A new route to 3,5-dimethoxy-4-something-phenethylamines

by Labrat


Procedure

Now this method is a real breakthrough in the field of organic chemistry. This little procedure makes it possible to make 3,5-dimethoxy-4-something-amphetamines and beta-phenethylamines. PIHKAL is filled with compounds having a 2,4,5-trisubstitution pattern, but with this protocol a chemist can make analogs of most of those compounds. It's time for PIHKAL II!!! The beauty of this reaction is that it uses the highly useful trimethoxybenzaldehyde. A synthesis of this compound is given earlier in this book.

The procedure can be found in these useful articles [JOC 57,3101-6 (1992) and Synthesis 313 (1990)]. The reaction diagram is as follows:

1) Preparation of dimethylacetal of 3,4,5-trimethoxybenzaldehyde

10 g 3,4,5-trimethoxybenzaldehyde is added under N2 to a suspension of 150 mg NH4Cl in a solution of 20 ml trimethoxymethane and 20 ml MeOH. The mixture is stirred at reflux for 3 hrs, then cooled to room temperature and 1.5 ml triethylamine is added with stirring. After a few minutes, 50 ml water is added and the mixture is extracted with 30 ml ether (3 times). The organic phase is washed with 30 ml saturated sodium carbonate solution, 30 ml water and dried with Na2SO4. After evaporation of the solvent a crude product remains, which is distilled at 180C/10 mmHg to give 10.3 g 3,4,5-trimethoxybenzaldehyde dimethylacetal.

This particular reaction makes a protected group from the aldehyde: an acetal. The function of this protection group is to protect the aldehyde group against the harsh reducing conditions in the second reaction. Otherwise the aldehyde would be reduced to an alcohol or a methyl group.

2) Reductive electrophilic substitution of the above acetal: 3,5-dimethoxy-4-methyl-benzaldehyde

A solution of 4 g 3,4,5-trimethoxybenzaldehyde dimethylacetal in THF is added dropwise to a mixture of freshly cut Na (1.2 g) in 60 ml THF, cooled to 0C under dry nitrogen. The mixture is stirred at room temperature for 24 hrs, cooled to 0C and 25 mmol methyl iodide is added dropwise. After another 24 hrs of stirring at r.t. the reaction mixture is carefully quenched with 20 ml water, 30 ml ether is added and the organic phase is washed with 20 ml water and evaporated. The crude product is dissolved in 50 ml of a 1:1 mixture of THF/1 M HCl and stirred at room temperature for 5 hours. The mixture is extracted with 3x30 ml ether, the ether washed with 2x20 ml water and dried with Na2SO4. After evaporation the crude product is recrystallised from boiling acetone to give 71% yield of 3,5-dimethoxy-4-methyl-benzaldehyde.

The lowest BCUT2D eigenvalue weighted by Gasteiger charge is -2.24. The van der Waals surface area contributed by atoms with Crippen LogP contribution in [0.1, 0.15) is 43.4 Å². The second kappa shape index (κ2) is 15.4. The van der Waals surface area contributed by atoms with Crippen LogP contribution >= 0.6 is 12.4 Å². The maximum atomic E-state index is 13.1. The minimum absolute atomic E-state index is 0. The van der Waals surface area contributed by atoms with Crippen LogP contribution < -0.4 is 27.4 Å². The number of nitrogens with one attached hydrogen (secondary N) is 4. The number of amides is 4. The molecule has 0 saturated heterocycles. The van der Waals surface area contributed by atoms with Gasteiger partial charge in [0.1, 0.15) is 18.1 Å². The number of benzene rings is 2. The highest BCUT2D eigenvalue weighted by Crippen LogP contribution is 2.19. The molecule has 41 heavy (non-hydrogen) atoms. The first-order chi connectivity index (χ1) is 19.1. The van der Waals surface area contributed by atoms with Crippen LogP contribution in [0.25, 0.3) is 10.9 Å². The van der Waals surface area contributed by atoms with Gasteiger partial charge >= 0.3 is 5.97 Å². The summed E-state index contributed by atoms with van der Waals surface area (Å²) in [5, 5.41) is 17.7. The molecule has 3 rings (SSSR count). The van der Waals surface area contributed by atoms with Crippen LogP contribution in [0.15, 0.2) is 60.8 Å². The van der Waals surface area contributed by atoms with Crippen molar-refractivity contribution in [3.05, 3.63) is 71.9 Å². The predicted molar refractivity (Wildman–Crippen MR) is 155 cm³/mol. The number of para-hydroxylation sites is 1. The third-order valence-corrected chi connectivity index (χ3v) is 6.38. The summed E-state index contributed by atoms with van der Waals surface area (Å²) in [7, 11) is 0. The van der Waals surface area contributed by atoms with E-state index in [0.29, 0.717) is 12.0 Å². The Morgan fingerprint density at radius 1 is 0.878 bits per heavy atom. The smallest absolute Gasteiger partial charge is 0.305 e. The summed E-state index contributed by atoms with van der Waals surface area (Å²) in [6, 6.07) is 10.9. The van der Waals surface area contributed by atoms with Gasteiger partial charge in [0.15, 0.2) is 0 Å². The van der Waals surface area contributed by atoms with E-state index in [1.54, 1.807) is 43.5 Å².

This reaction is actually two steps in one procedure. First, the trimethoxycompound is reduced with sodium to the aryl anion, then methyl iodide (an electrophile don't ask, I'll give examples of this later) is added to the mix producing the 2-Me compound in ONE step! Well, isn't that nice? A competing reaction is demethylation, which produces phenols. These latter substances are easily removed during workup (the phenols can be extracted into acid water). Those phenols should be saved to make Tweetios or analogue compounds.

Labrat just mentioned something about electrophiles. The following electrophiles can be used to make 3,4,5-analogs of the following compounds:

  1. MeI, EtI, PrI -> Desoxy & ethyl- & propylanalogue (only primary halides can be used in this reaction)
  2. Cl2, Br2, I2 -> DOC-, DOB- and DOI
  3. (MeS)2, (EtS)2, (PrS)2 -> Aleph1/2/7 + 2C-T1/2/7-analogues

Of course there are more example of electrophiles, but this would take too much of Strike space in the book. Included are the most interesting compounds.

Labrat has added some details for the curious chemist:

  • THF is the best solvent for this reaction, Et20 and isooctane give a much lower yield.
  • Substituting K for Na gave complex results with low yields of the desired product.
  • The reaction can be compared with the Birch reduction (in aprotic solvent) and direct ortho metalation, but it's cheaper and easier.
  • Inverse addition, that is adding the reducing mixture to the electrophile in THF, makes it possible to use electrophiles that are not stable to the sodium. The excess metal precipitates and can be conveniently filtered off!

The reaction is used to make Desoxy. In PIHKAL a difficult procedure with low yields overall is used to synthesize this particular compound, but this protocol is a much better way to do the same thing. Desoxy is synthesized from the 3,5-dimethoxy-4-methylbenzaldehyde as done in PIHKAL, #96: Mescaline.

3) 3,5-dimethoxy-4-methylnitrostyrene

20 g 3,5-dimethoxy-4-methylbenzaldehyde, 40 ml nitromethane and 20 ml cyclohexylamine in 200 ml glacial acetic acid is heated at 100C for 1 hour. The reaction mixture is slowly diluted with 400 ml water under vigorous stirring, giving a heavy precipitate of the nitrostyrene. The yellow crystals are filtered off, washed with water and dried. Then recrystallise from ~15 ml MeOH/g nitrostyrene to get about 20 g of the nitrostyrene.

4) Desoxy: 3,5-dimethoxy-4-methylphenethylamine

2 g LiAlH4 in 100 ml ether is brought to reflux and there's added dropwise a saturated solution of 2 g 2,5-dimethoxy-4-methylnitrostyrene in ether. After the addition the mixture was refluxed for 48 hours, then cooled to r.t. Excess hydride was decomposed with 150 ml 10% H2SO4. Separate the two layers that form in a sep funnel, keeping the aqueous layer. Bring the pH to >9 with saturated NaOH solution and extract with 3X100 ml toluene. Bubble dry HCl gas through the solution until no more crystals precipitate. Filtering is done when necessary. Yield ~2 g of Desoxy.